Peace Crane by Hilary Taylor

Peace Crane by Hilary Taylor
Picture by Justin Wyatt
To read Hilary's story buy this special book...

This magical story has a touch of the supernatural. When an injured crane is found and nursed, something happens, something magical and inspiring...

Gentle Footprints launched- AS SEEN ON TV

Gentle Footprints was officially launched Fri June 4th at the Hay Festival with guest speaker Virginia McKenna and some of the authors

Buy from Bridge House Publishing by clicking on the link BUY:


Virginia McKenna at Hay Launch

Virginia McKenna at Hay Launch

Animal Anthology To Raise Funds for Born Free

Bridge House Publishing announce new book coming Spring 2010. For more about Bridge House please see their website.
This book is the annual charity book for Born Free...if you want to get involved with promoting and selling this book- email me!

Visit the Born Free Website to find out more about their valuable work...

Visit the Born Free Website to find out more about their valuable work...

Friday, 18 June 2010

The Day of the Cuckoo by Lyn Fountain

Sumer is icumen in, Lhude sing cuccu!

I was walking the dogs early Monday morning, and had taken one of my favourite paths, which is through the churchyard, up the incline of the wheatfield and along the line of the hedgerow behind the old Hall. It was cool and damp, the air was still and had yet to be stirred and warmed by a sun that was pale and weak for June. As I arrived at and turned the corner, facing north, a distinctive birdsong rose out of the haze of a distant clump of trees beyond the next village. It was the umistakeable call of a cuckoo. The first I'd heard since moving to the Norfolk countryside, and only the second time I'd ever heard one - the first time being around 15 years ago. A dozen times it called, "Cuck-oo.. cuck-oo.." in rapid succession, with barely a beat between the repetitions. It might be a bit late in heralding spring, and it's certainly not nearly summery enough here in chilly Norfolk, but - as corny as it sounds - the beautiful simplicity of it lifted my heart, and I couldn't wait to tell the first person I met that I'd just heard a cuckoo.

The cuckoo arrives in Western Europe from April onwards. After breeding, the adults return to East Africa around July, with the offspring following in September. From photographs, in the looks department - particularly because of size and head - I think they resemble the collared dove, but a cuckoo in flight, with its barred undercarriage, can also be misidentified as a sparrowhawk or a kestrel. Thrilled as I am to have heard the bird again after so long, I'd really love to see one next time.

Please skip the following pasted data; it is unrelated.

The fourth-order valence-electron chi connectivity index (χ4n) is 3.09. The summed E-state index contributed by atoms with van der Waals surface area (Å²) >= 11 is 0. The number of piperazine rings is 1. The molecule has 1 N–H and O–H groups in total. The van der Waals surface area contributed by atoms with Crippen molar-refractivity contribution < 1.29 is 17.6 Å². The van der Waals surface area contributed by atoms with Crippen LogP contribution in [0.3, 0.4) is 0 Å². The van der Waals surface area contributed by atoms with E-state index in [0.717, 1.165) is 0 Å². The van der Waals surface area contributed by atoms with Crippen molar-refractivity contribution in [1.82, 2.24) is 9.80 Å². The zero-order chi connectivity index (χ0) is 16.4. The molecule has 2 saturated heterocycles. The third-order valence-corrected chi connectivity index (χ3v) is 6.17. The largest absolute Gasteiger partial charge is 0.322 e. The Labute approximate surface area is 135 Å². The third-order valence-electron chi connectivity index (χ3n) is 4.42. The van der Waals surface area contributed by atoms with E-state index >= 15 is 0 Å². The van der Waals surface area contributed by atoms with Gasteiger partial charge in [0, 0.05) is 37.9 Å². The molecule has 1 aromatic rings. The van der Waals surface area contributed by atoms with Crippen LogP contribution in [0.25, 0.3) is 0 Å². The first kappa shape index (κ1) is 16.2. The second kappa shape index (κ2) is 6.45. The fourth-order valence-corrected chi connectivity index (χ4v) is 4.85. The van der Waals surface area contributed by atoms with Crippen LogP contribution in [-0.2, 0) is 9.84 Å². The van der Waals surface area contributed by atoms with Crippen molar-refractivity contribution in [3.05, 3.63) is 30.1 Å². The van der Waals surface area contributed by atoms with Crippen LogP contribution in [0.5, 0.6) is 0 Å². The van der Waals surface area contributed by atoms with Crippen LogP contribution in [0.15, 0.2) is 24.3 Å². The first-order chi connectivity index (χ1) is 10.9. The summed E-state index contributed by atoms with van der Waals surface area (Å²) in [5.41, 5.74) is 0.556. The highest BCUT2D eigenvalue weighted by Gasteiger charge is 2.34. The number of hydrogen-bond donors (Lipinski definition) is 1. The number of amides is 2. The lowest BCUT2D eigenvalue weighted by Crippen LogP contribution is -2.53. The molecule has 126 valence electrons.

Legend has much to say on the subject of the cuckoo. It is supposed to sing from St Tiburtius' Day (14th April) to St John's Day (24th June).
A very old book I have includes omens connected to birds, and of the cuckoo it recommends noting from which side of you the call comes. If it comes from the right, you may expect prosperity; from the left, prepare for disappointment. In my case it was straight ahead. Apparently the quarter from which you hear it will indicate the direction of your travels during the ensuing year. As 'my' cuckoo was calling from the north, I'm hoping not to travel too far in that direction. Any more than 30 miles and I'll be in the North Sea!

I remember bits of a little rhyme my mother used to chant to me about the cuckoo. And it went something like: In July time to fly, In Au-gust away I must. I can still hear her voice putting the stress on the '-gust' to make it rhyme with 'must'.

In his poem To the Cuckoo, William Wordsworth said: 'O Cuckoo! Shall I call thee bird, Or but a wandering voice'. So perhaps he found them difficult to catch sight of too!

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